By 2050, there are likely to be about 9 billion humans, and if we're going to avoid catastrophic water shortages, we'll have to eat a lot less meat.
It takes a lot of water to make a cow.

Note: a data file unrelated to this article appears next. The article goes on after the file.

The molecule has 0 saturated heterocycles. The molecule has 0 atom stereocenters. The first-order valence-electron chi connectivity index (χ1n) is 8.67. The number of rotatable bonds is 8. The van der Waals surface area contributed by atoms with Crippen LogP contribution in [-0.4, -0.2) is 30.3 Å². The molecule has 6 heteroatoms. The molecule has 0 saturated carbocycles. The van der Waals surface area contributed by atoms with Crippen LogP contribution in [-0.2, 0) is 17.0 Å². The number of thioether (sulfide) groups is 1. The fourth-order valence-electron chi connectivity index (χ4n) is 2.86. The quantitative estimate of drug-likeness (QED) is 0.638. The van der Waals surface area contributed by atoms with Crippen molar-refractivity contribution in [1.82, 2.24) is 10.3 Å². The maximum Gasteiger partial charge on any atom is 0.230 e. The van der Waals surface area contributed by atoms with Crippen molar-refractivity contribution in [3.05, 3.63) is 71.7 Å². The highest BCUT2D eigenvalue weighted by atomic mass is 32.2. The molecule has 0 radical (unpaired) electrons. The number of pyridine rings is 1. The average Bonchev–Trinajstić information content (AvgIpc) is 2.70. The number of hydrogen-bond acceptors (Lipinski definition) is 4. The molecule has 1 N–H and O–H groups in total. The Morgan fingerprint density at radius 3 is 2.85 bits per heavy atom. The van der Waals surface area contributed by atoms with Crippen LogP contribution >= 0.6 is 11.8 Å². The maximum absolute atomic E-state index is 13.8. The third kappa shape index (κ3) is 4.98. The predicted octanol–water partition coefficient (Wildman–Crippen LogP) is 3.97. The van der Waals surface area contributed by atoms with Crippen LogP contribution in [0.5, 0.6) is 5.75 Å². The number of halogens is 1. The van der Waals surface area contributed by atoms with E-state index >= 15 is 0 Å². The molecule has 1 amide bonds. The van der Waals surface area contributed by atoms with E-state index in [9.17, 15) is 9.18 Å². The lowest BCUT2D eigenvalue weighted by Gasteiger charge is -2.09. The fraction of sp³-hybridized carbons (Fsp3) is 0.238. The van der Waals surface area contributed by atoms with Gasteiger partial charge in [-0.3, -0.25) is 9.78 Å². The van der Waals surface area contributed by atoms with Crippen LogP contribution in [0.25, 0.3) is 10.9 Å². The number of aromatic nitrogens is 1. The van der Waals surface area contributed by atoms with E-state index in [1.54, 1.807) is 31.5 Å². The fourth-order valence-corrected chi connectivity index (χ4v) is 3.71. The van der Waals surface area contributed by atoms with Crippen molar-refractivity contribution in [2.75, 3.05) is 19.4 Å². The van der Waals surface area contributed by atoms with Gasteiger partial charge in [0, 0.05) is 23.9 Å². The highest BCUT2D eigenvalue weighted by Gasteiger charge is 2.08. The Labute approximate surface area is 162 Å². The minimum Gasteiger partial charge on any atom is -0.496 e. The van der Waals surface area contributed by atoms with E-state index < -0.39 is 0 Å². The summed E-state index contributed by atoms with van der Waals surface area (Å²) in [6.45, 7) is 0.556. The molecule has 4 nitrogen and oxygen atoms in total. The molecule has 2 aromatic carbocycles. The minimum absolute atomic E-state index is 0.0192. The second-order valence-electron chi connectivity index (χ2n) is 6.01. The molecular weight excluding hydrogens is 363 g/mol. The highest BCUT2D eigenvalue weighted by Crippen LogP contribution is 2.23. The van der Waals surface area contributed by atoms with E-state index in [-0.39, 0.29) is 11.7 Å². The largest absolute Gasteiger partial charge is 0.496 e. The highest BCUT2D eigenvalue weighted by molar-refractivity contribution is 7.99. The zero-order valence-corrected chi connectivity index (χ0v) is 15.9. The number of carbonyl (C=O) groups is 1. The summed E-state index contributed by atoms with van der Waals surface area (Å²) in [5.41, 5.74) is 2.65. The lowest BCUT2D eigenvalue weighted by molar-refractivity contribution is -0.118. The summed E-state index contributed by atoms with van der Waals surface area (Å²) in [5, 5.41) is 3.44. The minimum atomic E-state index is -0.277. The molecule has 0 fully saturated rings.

<p> It takes other stuff, too, but <a href="http://www.guardian.co.uk/global-development/2012/aug/26/food-shortages-world-vegetarianism?cat=global-development&type=article">scientists issuing warnings about our global diet</a> are specifically concerned about the water. By 2050, there are likely to be about 9 billion of us humans, and if we're going to avoid catastrophic water shortages, <a href="http://www.siwi.org/sa/node.asp?node=52&sa_content_url=%2Fplugins%2FResources%2Fresource.asp&id=318">a report from the Stockholm International Water Institute</a> (hosts of this week's <a href="http://www.siwi.org/worldwaterweek">Stockholm World Water Week</a>) says we might have to eat a lot less meat: </p><blockquote> <p> The analysis showed that there will not be enough water available on current croplands to produce food for the expected population in 2050 if we follow current trends and changes towards diets common in Western nations (3,000 kcal produced per capita, including 20 per cent of calories produced coming from animal proteins). There will, however, be just enough water, if the proportion of animal based foods is limited to 5 per cent of total calories and considerable regional water deficits can be met by a well organised and reliable system of food trade.</p>\n</blockquote><p> For an in-depth investigation of the global population boom and its environmental impact—the largest generation in history is just now entering its childbearing years—spend some time reading and watching the <em>Los Angeles Times'</em> <a href="http://www.latimes.com/news/nationworld/world/population/">Beyond 7 Billion</a> project. </p><p> <em><a href="http://www.flickr.com/photos/alisdair/17303737/">Photo</a> via Flickr (cc) user <a href="http://www.flickr.com/photos/alisdair/">Alisdair</a>.</em></p>
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